Growing up as an outcast, she battled with drug addiction until she met her soulmate

"I think it's what I was always looking for. It wasn't the heroin. It was him."
July 3, 2018 11:21 am Last Updated: July 3, 2018 6:18 pm

Suzy PetchEam grew up in Florida with her grandparents while her parents lived and worked in New York.

She did well in school, and stayed out of trouble.

“I was a really good kid. Almost a perfect kid,” PetchEam told The Epoch Times.

However, PetchEam battled depression growing up and found love and acceptance hard to come by.

“I was always very different. I was heavier than the other kids. I was taller than the other kids. I looked different than the other kids. I was really smart, and that wasn’t cool back then,” PetchEam explained.

Because of cultural norms, she didn’t receive a lot of affection at home.

“I wasn’t raised with lots of love, you know, hugs and ‘I love you.’ Not that they didn’t love me, it was just a very different time,” PetchEam recalled.

She moved to New York for college, and to pursue a career in acting. She began drinking a lot, and started experimenting with drugs.

PetchEam met a man and they began a relationship together, but he was psychologically abusive and set her on the path to destruction.

“He actually was my first introduction into hardcore drugs,” she said.

Despite the tumultuous relationship and her burgeoning drug use, PetchEam did well in college and graduated with a Bachelor of Fine Arts degree in 1999.

She held a retail job while pursuing her career in acting. Yet throughout, she continued to abuse a variety of different drugs.

(Courtesy of Stella Adler Studio of Acting)

“I basically did anything. I liked how it made me feel. It made me feel very accepted. It made me feel cool. It made me feel creative,” PetchEam explained.

When her drug dealer was arrested, she took the dealer’s place and started selling cocaine.

“That was the beginning of the end,” PetchEam recalled.

PetchEam became introduced to opiates when she tried Oxycotin, which led her to heroin.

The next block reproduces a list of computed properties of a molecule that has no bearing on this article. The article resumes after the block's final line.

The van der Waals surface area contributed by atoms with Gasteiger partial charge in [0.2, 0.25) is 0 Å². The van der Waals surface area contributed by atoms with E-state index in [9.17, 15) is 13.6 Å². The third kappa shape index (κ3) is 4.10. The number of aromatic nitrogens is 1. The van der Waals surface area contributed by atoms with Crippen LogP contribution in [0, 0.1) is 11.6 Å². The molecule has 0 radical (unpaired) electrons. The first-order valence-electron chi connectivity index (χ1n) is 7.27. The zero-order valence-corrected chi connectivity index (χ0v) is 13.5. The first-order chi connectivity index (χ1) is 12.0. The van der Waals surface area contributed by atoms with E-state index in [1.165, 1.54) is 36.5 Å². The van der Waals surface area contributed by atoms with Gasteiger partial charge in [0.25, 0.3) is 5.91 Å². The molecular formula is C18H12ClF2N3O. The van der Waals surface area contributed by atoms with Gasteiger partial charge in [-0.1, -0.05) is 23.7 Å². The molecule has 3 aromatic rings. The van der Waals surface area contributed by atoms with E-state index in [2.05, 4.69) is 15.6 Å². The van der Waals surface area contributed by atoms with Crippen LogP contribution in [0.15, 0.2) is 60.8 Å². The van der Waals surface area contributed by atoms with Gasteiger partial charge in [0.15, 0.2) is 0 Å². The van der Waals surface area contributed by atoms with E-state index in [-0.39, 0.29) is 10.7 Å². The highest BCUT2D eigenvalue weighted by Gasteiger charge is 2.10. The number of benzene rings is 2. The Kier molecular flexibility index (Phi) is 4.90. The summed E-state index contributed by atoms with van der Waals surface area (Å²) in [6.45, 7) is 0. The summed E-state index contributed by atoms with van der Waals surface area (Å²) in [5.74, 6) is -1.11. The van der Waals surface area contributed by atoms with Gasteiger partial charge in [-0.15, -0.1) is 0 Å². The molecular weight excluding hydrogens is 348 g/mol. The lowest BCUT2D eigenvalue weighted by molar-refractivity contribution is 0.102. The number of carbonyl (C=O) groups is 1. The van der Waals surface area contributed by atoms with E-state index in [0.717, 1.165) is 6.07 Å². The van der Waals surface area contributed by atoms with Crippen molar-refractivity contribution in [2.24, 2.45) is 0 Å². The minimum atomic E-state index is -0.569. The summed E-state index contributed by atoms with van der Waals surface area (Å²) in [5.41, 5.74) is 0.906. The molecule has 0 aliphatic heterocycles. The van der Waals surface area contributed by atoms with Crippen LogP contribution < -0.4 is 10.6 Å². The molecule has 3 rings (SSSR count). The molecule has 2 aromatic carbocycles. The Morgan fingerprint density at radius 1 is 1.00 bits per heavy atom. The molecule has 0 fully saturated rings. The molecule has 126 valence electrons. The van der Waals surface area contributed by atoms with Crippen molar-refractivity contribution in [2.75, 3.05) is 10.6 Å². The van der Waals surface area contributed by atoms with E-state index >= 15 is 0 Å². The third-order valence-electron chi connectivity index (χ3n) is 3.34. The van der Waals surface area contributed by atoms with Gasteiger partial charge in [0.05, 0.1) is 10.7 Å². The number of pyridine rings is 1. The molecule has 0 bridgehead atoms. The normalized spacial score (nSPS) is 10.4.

“I think growing up I always wanted to be the biggest and the baddest,” she explained.

She would be the first one of her friend group to inject the drug.

“The first time I pushed down that needle, I felt like I was home. I felt like finally I found the love that I was seeking my whole life. I didn’t care whether I had acceptance because the heroin was everything,” PetchEam recalled.

She remembered sneaking into her parents home and stealing money from her mother’s purse to buy heroin.

“That was the day a heroin addict was born,” she remembered.

In 2003, with the help of her mom, PetchEam sought treatment for the first time.

(Courtesy of Stella Adler Studio of Acting)

PetchEam checked into a rehabilitation program at Phoenix House in New York. But she wasn’t ready to change.

Her life became one of just getting by. Relationships were complicated. And she would relapse several times over the next decade.

“If need be, I could always go back to heroin. Heroin was always there for me. Heroin loved me regardless. Heroin never left me,” PetchEam explained.

In 2012, PetchEam had reached a crisis point. She hadn’t worked in two years, unemployment money was drying up, and public assistance was running out.

“I was just a disgusting shell of some semblance of a human being,” she recalled.

At age 36 she checked herself into Phoenix House again.

During her recovery, she attended an event at another facility. A flyer for a play caught her eye. The play, “The Gun Project” was being put on by the Stella Adler Studio in association with Phoenix House.

But it was who the actors were that really intrigued her.

The studio had an outreach program that provided acting training and classes for addicts in recovery, as well as incarcerated individuals and at-risk youth.

In 2013, PetchEam went to Phoenix House in Brooklyn and watched one of the acting rehearsals there.

(Courtesy of Stella Adler Studio of Acting)

After watching the performance live, the staff at Phoenix House urged PetchEam to attend the outreach program.

Initially she was reluctant, but PetchEam began taking acting classes at Phoenix House with a group of other addicts in recovery.

“I started making friends and engaging in life and forming relationships again,” PetchEam recalled.

She met another addict named William in the class and they became friends. After a while, he told her he wanted their relationship to develop into a romantic one. He said he wanted her and only her.

At first, she was hesitant. She didn’t believe he knew what he wanted.

“Like everything else in my life, [I was] surrounded by a lot of fear,” PetchEam recalled.

But she decided to take a chance.

(Courtesy of Stella Adler Studio of Acting)

“When we finally made the commitment to truly be together, I believe wholeheartedly it affected everything in my life. I always say that I wouldn’t have this life without him,” she explained.

Her relationship with William has allowed her to see what she couldn’t see before.

“It’s shown me that I have the capacity to be loved. It’s one thing to be in love, but it’s another thing to allow another human being to love you,” PetchEam explained.

One evening after a show at Phoenix House, William proposed to PetchEam. She was so overwhelmed and surprised that she forgot to say yes. Then she did.

“I’m not saying this is a white-picket fence, Prince Charming type thing, but for me it is,” she explained.

Not only did she meet her fiancé in acting class, she has become the Director of Field Programs in the Outreach Division at the Stella Adler Studio of Acting.

PetchEam also has two children, and she’s been sober for five years.

“I think it’s what I was always looking for. It wasn’t the heroin. It was him.”